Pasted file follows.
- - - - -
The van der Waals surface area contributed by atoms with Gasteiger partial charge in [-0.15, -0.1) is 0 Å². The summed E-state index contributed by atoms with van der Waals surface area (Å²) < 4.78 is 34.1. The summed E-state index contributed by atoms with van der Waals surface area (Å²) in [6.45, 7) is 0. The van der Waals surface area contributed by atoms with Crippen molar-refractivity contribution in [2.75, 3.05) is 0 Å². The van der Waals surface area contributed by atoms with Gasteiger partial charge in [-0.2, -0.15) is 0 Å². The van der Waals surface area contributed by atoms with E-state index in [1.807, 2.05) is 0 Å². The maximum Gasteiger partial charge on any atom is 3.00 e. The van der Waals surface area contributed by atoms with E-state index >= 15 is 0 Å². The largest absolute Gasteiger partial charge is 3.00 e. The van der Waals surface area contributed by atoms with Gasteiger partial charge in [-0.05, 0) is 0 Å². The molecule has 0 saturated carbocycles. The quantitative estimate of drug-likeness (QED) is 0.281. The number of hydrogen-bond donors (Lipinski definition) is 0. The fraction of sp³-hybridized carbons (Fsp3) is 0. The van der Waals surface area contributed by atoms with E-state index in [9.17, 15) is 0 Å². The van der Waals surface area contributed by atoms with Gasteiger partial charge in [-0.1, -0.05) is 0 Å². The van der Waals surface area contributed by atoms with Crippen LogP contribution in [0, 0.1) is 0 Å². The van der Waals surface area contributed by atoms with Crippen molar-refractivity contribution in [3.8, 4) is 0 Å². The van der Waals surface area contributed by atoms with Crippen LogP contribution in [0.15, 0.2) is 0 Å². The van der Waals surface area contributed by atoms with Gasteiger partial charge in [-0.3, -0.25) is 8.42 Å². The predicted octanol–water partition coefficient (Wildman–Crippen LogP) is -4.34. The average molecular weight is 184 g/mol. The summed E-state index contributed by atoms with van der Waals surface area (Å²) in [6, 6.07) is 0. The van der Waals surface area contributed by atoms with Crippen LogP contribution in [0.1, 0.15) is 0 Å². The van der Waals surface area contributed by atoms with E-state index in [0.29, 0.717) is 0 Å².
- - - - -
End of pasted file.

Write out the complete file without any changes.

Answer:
The van der Waals surface area contributed by atoms with Gasteiger partial charge in [-0.15, -0.1) is 0 Å². The summed E-state index contributed by atoms with van der Waals surface area (Å²) < 4.78 is 34.1. The summed E-state index contributed by atoms with van der Waals surface area (Å²) in [6.45, 7) is 0. The van der Waals surface area contributed by atoms with Crippen molar-refractivity contribution in [2.75, 3.05) is 0 Å². The van der Waals surface area contributed by atoms with Gasteiger partial charge in [-0.2, -0.15) is 0 Å². The van der Waals surface area contributed by atoms with E-state index in [1.807, 2.05) is 0 Å². The maximum Gasteiger partial charge on any atom is 3.00 e. The van der Waals surface area contributed by atoms with E-state index >= 15 is 0 Å². The largest absolute Gasteiger partial charge is 3.00 e. The van der Waals surface area contributed by atoms with Gasteiger partial charge in [-0.05, 0) is 0 Å². The molecule has 0 saturated carbocycles. The quantitative estimate of drug-likeness (QED) is 0.281. The number of hydrogen-bond donors (Lipinski definition) is 0. The fraction of sp³-hybridized carbons (Fsp3) is 0. The van der Waals surface area contributed by atoms with E-state index in [9.17, 15) is 0 Å². The van der Waals surface area contributed by atoms with Gasteiger partial charge in [-0.1, -0.05) is 0 Å². The van der Waals surface area contributed by atoms with Crippen LogP contribution in [0, 0.1) is 0 Å². The van der Waals surface area contributed by atoms with Crippen molar-refractivity contribution in [3.8, 4) is 0 Å². The van der Waals surface area contributed by atoms with Crippen LogP contribution in [0.15, 0.2) is 0 Å². The van der Waals surface area contributed by atoms with Gasteiger partial charge in [-0.3, -0.25) is 8.42 Å². The predicted octanol–water partition coefficient (Wildman–Crippen LogP) is -4.34. The average molecular weight is 184 g/mol. The summed E-state index contributed by atoms with van der Waals surface area (Å²) in [6, 6.07) is 0. The van der Waals surface area contributed by atoms with Crippen LogP contribution in [0.1, 0.15) is 0 Å². The van der Waals surface area contributed by atoms with E-state index in [0.29, 0.717) is 0 Å².